7 Ways To Determine Direction Without A Compass

determine direction without a compass
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1. Find the North Star

A little astronomy goes a long way. Find the Big Dipper, which is one of the clearest constellations in the northern night sky; it looks rather like a ladle.

The two stars that make up the “pouring” side of the ladle line up to point directly at the bright North Star.

2. Moss on trees and rocks

The idea that moss tends to grow on the Pole-side of trees and rocks, away from the equator and therefore the sun, is a misnomer.

The idea probably started in a region where this was the case, but internationally, it doesn’t hold true.

Specific regions may have types of moss and lichen that do grow this selectively, but there’s too much variation to rely on this as a rule unless one intimately knows the flora and region in question.

3. Tracking the sun’s shadow

When the sun is approximately in the middle of the sky, plant a stick in the ground and mark the tip of the shadow. Wait half an hour or so and mark the tip again. A line between the two points is approximately east-west.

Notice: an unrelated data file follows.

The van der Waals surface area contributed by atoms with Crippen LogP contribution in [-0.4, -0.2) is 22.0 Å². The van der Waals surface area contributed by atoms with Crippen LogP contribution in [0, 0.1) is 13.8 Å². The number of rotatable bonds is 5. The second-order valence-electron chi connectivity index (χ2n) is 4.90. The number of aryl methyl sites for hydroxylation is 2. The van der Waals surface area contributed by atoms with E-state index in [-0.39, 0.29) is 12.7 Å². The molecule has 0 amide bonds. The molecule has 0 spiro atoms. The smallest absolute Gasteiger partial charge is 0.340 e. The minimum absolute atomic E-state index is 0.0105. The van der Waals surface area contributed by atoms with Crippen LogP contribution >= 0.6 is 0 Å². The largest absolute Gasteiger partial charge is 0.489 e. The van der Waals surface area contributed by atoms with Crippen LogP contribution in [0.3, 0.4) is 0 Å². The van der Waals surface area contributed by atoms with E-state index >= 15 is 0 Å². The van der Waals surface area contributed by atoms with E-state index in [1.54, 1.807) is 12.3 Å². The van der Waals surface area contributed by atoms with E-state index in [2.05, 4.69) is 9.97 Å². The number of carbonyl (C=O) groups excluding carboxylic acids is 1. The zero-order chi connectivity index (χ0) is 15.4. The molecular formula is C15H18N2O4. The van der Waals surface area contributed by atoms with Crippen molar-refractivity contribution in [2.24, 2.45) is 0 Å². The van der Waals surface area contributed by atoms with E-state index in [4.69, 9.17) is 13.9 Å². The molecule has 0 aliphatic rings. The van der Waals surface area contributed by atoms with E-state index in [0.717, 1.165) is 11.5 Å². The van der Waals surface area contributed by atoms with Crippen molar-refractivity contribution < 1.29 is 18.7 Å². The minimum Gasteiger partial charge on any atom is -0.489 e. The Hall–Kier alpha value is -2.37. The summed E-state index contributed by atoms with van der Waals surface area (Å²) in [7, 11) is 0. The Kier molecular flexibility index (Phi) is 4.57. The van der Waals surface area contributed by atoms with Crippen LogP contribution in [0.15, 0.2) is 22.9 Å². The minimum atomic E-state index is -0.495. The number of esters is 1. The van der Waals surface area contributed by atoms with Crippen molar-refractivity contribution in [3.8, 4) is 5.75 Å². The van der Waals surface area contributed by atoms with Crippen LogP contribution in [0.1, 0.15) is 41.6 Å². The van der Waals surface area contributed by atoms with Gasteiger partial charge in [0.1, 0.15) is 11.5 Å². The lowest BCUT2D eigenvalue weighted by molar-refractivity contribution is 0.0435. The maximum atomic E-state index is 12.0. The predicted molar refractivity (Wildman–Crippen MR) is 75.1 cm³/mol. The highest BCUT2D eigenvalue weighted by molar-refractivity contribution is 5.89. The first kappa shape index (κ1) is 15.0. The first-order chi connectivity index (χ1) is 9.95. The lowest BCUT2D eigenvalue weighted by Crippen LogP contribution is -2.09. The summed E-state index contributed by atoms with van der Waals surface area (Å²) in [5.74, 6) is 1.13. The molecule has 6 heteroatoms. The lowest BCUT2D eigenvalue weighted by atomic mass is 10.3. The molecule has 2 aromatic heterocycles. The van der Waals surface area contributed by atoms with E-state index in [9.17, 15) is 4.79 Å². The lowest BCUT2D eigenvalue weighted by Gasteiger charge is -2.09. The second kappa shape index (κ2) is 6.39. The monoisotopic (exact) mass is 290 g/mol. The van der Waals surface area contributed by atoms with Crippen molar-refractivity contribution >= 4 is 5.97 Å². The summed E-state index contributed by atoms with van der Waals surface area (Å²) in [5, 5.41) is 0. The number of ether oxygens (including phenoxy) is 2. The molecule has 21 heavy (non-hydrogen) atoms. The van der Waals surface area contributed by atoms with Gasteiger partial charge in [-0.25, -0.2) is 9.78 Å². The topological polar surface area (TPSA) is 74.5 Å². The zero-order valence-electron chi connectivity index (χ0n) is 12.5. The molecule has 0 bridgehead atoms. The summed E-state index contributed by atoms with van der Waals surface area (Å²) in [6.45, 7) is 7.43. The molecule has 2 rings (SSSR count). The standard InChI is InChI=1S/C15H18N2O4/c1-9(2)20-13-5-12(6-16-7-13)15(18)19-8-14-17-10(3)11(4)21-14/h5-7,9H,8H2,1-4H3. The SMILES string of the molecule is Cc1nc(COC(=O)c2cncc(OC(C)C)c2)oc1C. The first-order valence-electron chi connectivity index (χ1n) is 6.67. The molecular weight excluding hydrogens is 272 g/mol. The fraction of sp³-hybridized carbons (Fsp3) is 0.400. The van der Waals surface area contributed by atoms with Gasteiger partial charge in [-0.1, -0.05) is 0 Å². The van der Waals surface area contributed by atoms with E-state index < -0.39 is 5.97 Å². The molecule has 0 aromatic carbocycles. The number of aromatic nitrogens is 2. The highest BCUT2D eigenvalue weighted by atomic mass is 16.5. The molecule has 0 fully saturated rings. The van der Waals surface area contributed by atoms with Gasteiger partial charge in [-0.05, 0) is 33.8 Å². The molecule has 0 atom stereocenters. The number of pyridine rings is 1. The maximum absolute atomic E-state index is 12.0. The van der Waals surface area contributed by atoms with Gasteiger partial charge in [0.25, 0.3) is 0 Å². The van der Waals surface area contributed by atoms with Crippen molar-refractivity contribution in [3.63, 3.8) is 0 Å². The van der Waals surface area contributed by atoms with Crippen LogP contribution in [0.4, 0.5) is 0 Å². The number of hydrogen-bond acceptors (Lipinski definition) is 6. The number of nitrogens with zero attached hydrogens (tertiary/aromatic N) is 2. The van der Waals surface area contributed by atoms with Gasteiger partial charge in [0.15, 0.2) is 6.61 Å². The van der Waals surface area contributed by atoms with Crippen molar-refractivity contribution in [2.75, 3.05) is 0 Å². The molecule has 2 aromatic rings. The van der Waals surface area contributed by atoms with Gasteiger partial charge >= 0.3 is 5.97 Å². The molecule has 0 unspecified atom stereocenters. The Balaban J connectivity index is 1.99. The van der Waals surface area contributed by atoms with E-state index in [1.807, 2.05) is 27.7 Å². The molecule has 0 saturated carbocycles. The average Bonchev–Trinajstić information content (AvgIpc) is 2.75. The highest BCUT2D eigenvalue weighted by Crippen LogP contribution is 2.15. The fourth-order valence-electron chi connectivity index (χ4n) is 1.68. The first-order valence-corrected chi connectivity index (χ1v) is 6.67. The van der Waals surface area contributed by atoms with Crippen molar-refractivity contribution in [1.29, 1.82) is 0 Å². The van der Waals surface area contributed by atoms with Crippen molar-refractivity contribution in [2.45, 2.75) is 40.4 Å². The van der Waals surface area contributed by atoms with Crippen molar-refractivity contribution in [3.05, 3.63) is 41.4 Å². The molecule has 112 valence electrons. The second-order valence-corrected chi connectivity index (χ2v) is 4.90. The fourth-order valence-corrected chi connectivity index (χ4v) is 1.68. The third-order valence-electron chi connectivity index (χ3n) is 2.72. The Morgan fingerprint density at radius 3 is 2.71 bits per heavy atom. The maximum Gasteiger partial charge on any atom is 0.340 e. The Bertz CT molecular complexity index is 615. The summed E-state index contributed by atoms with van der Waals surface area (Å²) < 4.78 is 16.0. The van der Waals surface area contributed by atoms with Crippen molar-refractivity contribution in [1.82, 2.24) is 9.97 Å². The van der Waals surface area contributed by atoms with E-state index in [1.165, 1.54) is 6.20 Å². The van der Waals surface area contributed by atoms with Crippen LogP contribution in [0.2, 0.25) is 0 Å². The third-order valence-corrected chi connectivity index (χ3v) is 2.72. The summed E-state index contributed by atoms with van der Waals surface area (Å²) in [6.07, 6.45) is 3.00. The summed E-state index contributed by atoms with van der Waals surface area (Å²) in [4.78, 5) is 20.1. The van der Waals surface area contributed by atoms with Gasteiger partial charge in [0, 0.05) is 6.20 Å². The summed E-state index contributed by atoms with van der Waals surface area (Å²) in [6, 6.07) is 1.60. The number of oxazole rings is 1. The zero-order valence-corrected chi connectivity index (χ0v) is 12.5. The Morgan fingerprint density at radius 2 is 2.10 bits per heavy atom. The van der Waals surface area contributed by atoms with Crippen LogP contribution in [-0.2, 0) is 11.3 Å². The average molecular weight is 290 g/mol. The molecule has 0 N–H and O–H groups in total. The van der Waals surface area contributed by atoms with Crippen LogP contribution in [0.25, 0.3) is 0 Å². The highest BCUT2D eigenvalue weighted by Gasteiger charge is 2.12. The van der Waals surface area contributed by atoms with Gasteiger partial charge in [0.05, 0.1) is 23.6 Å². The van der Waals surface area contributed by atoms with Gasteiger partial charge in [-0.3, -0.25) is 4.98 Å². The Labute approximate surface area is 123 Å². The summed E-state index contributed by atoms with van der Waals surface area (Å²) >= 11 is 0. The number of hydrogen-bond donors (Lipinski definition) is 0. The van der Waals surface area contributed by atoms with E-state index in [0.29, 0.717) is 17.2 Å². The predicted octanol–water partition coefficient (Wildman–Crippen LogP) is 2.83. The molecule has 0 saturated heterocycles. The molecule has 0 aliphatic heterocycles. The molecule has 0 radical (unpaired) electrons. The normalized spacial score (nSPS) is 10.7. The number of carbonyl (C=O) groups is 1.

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4. Using the crescent moon

When the moon is at its highest, draw an imaginary line through the tips of the crescent and trace it down to the horizon. That point lies approximately south of your position in the northern hemisphere, vise versa in the southern hemisphere.

5. Drier hillsides face north/south

Look for flora that appreciates drier microclimates, such as cacti. In the northern hemisphere, cacti and other dry-loving plants will be more numerous on the south facing slopes. Vise versa for the southern hemisphere.

6. The wristwatch method

This works on old time analogue wristwatches, not so much with digital ones. You can get round this by quickly drawing a clock face of the current time on a piece of paper and orientating it appropriately.

Hold the watch face flat and, in the northern hemisphere, point the hour hand at the sun. Bisect the angle between the hour hand and the 12 o’clock mark, and that’s your north-south line.

In the southern hemisphere, point the 12 o’clock mark at the sun, and bisect the angle with the hour hand.

7. Improvised compass

Magnetize a needle by stroking it extensively (in one direction only) on natural fibers, put it on a floating leaf or piece of wood on still water and it should orientate north-south.

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  • Rusty

    Personally the worst problem is finding out you like being lost and not wanting to be found.

  • rivox1

    #1 is absolutely bogus, so I stopped reading. The north star is hardly visible. Contrary to popular belief it is NOT the brightest star in the sky… it’s not even in the top 20 brightest. It’s actually quite hard to see.

  • T

    It didn’t say it’s the brightest star in the sky there Sherlock. It’s brighter than the stars right around it though. I can find it with no problem.

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